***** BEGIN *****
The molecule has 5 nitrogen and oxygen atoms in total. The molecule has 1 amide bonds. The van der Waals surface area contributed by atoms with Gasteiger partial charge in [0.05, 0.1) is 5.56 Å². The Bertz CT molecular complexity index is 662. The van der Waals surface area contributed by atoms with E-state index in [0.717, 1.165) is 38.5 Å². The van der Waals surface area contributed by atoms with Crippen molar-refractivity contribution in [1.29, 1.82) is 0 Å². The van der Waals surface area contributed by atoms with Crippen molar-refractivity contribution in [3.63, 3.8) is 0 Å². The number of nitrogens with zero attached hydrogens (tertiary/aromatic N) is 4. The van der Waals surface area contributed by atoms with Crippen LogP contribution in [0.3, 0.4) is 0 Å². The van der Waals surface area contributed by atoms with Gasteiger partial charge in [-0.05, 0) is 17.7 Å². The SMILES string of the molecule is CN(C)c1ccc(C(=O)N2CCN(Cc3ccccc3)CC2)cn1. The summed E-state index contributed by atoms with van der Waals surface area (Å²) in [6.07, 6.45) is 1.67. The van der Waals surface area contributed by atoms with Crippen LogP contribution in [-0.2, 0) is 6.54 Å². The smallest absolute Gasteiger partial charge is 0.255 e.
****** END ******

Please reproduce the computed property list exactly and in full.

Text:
The molecule has 5 nitrogen and oxygen atoms in total. The molecule has 1 amide bonds. The van der Waals surface area contributed by atoms with Gasteiger partial charge in [0.05, 0.1) is 5.56 Å². The Bertz CT molecular complexity index is 662. The van der Waals surface area contributed by atoms with E-state index in [0.717, 1.165) is 38.5 Å². The van der Waals surface area contributed by atoms with Crippen molar-refractivity contribution in [1.29, 1.82) is 0 Å². The van der Waals surface area contributed by atoms with Crippen molar-refractivity contribution in [3.63, 3.8) is 0 Å². The number of nitrogens with zero attached hydrogens (tertiary/aromatic N) is 4. The van der Waals surface area contributed by atoms with Crippen LogP contribution in [0.3, 0.4) is 0 Å². The van der Waals surface area contributed by atoms with Gasteiger partial charge in [-0.05, 0) is 17.7 Å². The SMILES string of the molecule is CN(C)c1ccc(C(=O)N2CCN(Cc3ccccc3)CC2)cn1. The summed E-state index contributed by atoms with van der Waals surface area (Å²) in [6.07, 6.45) is 1.67. The van der Waals surface area contributed by atoms with Crippen LogP contribution in [-0.2, 0) is 6.54 Å². The smallest absolute Gasteiger partial charge is 0.255 e.